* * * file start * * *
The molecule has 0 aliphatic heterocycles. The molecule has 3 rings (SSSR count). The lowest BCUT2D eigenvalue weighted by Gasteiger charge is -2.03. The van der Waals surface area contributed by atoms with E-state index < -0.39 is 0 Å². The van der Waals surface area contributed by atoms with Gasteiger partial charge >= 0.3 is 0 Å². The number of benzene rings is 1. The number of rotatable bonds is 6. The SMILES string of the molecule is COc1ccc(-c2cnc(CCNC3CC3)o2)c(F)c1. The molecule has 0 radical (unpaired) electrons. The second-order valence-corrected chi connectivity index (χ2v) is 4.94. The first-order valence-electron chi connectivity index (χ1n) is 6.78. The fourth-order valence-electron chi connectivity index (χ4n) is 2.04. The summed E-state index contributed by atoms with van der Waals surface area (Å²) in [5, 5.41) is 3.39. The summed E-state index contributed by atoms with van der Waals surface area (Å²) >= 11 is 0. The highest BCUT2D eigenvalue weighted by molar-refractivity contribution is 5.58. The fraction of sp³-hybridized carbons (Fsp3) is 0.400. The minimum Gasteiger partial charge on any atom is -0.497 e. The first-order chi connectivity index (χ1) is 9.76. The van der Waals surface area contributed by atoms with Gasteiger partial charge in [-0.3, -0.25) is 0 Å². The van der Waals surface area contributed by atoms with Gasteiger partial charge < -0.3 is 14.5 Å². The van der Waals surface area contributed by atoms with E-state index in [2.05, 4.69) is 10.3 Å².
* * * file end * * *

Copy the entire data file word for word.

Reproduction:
The molecule has 0 aliphatic heterocycles. The molecule has 3 rings (SSSR count). The lowest BCUT2D eigenvalue weighted by Gasteiger charge is -2.03. The van der Waals surface area contributed by atoms with E-state index < -0.39 is 0 Å². The van der Waals surface area contributed by atoms with Gasteiger partial charge >= 0.3 is 0 Å². The number of benzene rings is 1. The number of rotatable bonds is 6. The SMILES string of the molecule is COc1ccc(-c2cnc(CCNC3CC3)o2)c(F)c1. The molecule has 0 radical (unpaired) electrons. The second-order valence-corrected chi connectivity index (χ2v) is 4.94. The first-order valence-electron chi connectivity index (χ1n) is 6.78. The fourth-order valence-electron chi connectivity index (χ4n) is 2.04. The summed E-state index contributed by atoms with van der Waals surface area (Å²) in [5, 5.41) is 3.39. The summed E-state index contributed by atoms with van der Waals surface area (Å²) >= 11 is 0. The highest BCUT2D eigenvalue weighted by molar-refractivity contribution is 5.58. The fraction of sp³-hybridized carbons (Fsp3) is 0.400. The minimum Gasteiger partial charge on any atom is -0.497 e. The first-order chi connectivity index (χ1) is 9.76. The van der Waals surface area contributed by atoms with Gasteiger partial charge in [-0.3, -0.25) is 0 Å². The van der Waals surface area contributed by atoms with Gasteiger partial charge < -0.3 is 14.5 Å². The van der Waals surface area contributed by atoms with E-state index in [2.05, 4.69) is 10.3 Å².